Despite the 9% decrease in SW production for 2023/24, total supply is down only 2% due to increased carryover stocks from the year prior. Source: USDA World Agricultural Supply and Demand Estimates

Despite the 9% decrease in SW production for 2023/24, total supply is down only 2% due to increased carryover stocks from the year prior.
Source: USDA World Agricultural Supply and Demand Estimates

Looking Ahead

As of July 17, the USDA crop progress report put winter wheat in Washington, Oregon, and Idaho at 6%, 15%, and 5% harvested, respectively. With little harvest progress and no quality data collected, no definitive information is yet available regarding SW production yield, and quality characteristics. Keep in mind that anecdotal evidence generally indicates that dryland areas and regions with shallow soil are harvested first. Thus, higher protein is expected to be registered early in the season.

U.S. Wheat Associates recommends closely monitoring the SW harvest and maintaining regular communication with your supplier regarding protein availability and premiums. For weekly updates to harvest and price information subscribe to the U.S. Wheat Associates Harvest Report and Price Report.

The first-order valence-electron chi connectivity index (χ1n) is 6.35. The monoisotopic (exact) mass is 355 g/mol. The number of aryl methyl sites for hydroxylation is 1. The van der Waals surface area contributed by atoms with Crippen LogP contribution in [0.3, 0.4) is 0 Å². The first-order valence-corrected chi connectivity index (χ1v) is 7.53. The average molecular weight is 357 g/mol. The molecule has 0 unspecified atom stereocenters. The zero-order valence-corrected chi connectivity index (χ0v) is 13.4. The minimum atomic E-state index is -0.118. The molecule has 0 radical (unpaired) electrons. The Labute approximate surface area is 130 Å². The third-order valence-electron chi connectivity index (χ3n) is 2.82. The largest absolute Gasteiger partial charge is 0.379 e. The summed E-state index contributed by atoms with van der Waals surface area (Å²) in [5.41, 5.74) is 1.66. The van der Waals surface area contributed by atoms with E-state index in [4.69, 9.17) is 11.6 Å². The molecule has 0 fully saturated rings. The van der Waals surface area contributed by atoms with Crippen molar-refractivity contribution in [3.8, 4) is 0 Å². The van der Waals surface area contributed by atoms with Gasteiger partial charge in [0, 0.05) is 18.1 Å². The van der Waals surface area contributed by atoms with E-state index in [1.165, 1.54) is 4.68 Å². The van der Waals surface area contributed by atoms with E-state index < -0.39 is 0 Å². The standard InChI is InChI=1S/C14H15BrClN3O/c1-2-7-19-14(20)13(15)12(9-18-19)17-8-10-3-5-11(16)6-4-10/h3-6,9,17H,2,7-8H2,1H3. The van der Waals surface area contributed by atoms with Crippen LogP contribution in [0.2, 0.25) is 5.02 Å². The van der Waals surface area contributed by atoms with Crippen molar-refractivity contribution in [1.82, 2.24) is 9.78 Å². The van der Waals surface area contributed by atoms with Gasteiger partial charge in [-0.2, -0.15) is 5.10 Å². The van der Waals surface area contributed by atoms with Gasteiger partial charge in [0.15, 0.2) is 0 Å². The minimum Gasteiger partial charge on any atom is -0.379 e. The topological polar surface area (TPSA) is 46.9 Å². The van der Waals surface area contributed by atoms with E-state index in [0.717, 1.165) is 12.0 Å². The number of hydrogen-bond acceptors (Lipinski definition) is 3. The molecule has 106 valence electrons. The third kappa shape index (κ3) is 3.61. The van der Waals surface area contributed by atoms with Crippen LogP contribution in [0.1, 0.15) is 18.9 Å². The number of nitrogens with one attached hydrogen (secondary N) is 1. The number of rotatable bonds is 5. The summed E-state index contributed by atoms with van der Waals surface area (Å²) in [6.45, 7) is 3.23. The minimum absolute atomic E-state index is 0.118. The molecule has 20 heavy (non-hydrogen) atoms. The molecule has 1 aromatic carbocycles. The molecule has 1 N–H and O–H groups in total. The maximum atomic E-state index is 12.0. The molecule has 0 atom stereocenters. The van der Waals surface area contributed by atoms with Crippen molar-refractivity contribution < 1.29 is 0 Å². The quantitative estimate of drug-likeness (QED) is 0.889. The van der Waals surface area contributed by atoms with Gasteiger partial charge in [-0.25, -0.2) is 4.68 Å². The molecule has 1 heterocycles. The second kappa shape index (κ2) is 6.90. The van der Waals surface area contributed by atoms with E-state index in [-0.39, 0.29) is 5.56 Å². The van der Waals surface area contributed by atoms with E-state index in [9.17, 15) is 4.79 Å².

SW prices have softened substantially over the last six months, decreasing from $321/MT in January 2023, to $263/MT in July 2023. SW prices hover at their lowest level since November 2020, pressured by low demand, competition from other origins, and seasonal pressures.Source: U.S. Wheat Associates Price Report

SW prices have softened substantially over the last six months, decreasing from $321/MT in January 2023, to $263/MT in July 2023. SW prices hover at their lowest level since November 2020, pressured by low demand, competition from other origins, and seasonal pressures.
Source: U.S. Wheat Associates Price Report






Just one year ago, U.S. wheat prices hovered near record highs. The geopolitical ramifications of Russia’s invasion of Ukraine stoked supply concerns and fears of spiraling food price inflation, and India had just banned wheat exports, further fueling wheat supply fears.

Flash forward to the week of May 2, 2023, Chicago Board of Trade soft red winter wheat (SRW) futures traded at their lowest level since March of 2021 at $5.95/bushel, earning that class the elusive honor of being the cheapest wheat on the world market.